Malaysian students in New Zealand shocked, emotionally shaken by Christchurch terror attacks


PETALING JAYA: Malaysian students are in shock following the Friday (March 15) terror attacks on two mosques in Christchurch.

A Malaysian, 22, studying at the University of Canterbury, Christchurch, said the tragedy had really shaken him.

Wanting to remain anonymous, he said the Malaysian Embassy has advised the Canterbury Malaysian Students Association not to speak to the media.

Malaysian student Nathirah Saiful Bahri said she and her friends were shaken by the news.

The Victoria University of Wellington international relations and political science student has always felt safe in New Zealand.

“I never imagined that something like that could happen. I’ve been to the Al Noor Mosque so it's very personal.

“I'm worried for my Muslim friends in Christchurch because both mosques are close to the University of Canterbury and it happened during Friday prayers,” she said.

The local authorities have advised everyone to remain indoors.

“I believe that’s the best course of action following the attacks. It’s not a sign of fear but rather, an important safety precaution.

“My university has been providing great support for the international student community through a helpline and on-site support at campus,” she said.

Condemning the malicious attacks, Education Minister Dr Maszlee Malik said there are two universities in Christchurch with Malaysian students - University of Canterbury and Lincoln University.

There are a total of 303 Malaysians studying in both universities.

As at 5pm Friday, no local students were involved in the shooting incidents as most were on campus.

Dr Maszlee advised students in New Zealand, especially in Christchurch, to take precautionary measures, keep updated with what’s going on, and follow instructions from the local authorities.

University of Canterbury, which is less than 5km from Al Noor Mosque, will provide additional security at its prayer room following the incident.

Vice-chancellor Cheryl de la Rey said there would be a support line for students to talk to a trained counsellor Saturday (March 16).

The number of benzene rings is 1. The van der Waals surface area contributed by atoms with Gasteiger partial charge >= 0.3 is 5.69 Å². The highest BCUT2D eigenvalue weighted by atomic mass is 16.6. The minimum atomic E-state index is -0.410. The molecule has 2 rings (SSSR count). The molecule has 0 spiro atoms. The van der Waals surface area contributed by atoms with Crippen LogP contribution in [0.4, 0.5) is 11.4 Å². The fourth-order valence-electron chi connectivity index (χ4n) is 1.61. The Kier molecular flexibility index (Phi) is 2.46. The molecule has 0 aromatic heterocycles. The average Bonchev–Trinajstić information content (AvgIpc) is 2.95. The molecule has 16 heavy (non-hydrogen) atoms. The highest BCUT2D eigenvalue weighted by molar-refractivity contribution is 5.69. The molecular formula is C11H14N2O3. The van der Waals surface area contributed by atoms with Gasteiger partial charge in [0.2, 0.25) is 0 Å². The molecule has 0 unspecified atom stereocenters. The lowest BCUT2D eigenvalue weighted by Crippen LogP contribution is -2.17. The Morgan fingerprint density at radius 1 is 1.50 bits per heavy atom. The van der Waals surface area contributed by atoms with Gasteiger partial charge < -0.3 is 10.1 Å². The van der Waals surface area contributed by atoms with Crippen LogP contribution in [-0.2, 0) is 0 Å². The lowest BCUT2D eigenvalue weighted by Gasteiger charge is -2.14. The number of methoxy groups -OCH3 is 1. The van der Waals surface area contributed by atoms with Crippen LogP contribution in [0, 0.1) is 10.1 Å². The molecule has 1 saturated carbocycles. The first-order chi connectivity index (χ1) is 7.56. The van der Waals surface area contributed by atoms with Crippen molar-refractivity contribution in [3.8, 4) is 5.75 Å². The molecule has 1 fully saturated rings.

A University of Canterbury source said all schools in the area were on precautionary lockdown from about 2pm to 6pm Friday (New Zealand time).

He said the university was still trying to come to grips with what has happened.

“We're devastated by this tragic, horrific, unimaginable nightmare.

“Our hearts are broken and we are appalled. We want to do anything and everything we can to support the victims, their friends and families, and the entire community.

“How we move on from here is anyone’s guess,” he said.

Its director and principal Stewart Brougham said UC International College (UCIC) was in the process of verifying the whereabouts and safety of students not on campus.

Massey University has closed the Islamic prayer spaces at its campuses in Auckland and Palmerston North until further notice, it said in a statement.

The University of Otago postponed its 150th anniversary street parade, which was scheduled for Saturday.

In a joint statement, University of Otago deputy vice-chancellor (external engagement) Prof Helen Nicholson and International Director Jason Cushen said all staff and students are safe and accounted for.

“The university is working to support all our students based in Christchurch and impacted by the tragic events.

“We also continue to monitor and support those students based in Dunedin and at our other campuses as they come to terms with the events of today.”

Study International marketing manager Casey Lim said parents and students choose New Zealand because the country is among the safest in the world.

“There are more sheep there than people.

“There aren’t as many Asian students there compared to other countries so when Malaysians go there, they know they’re experiencing a new culture,” he said.


   

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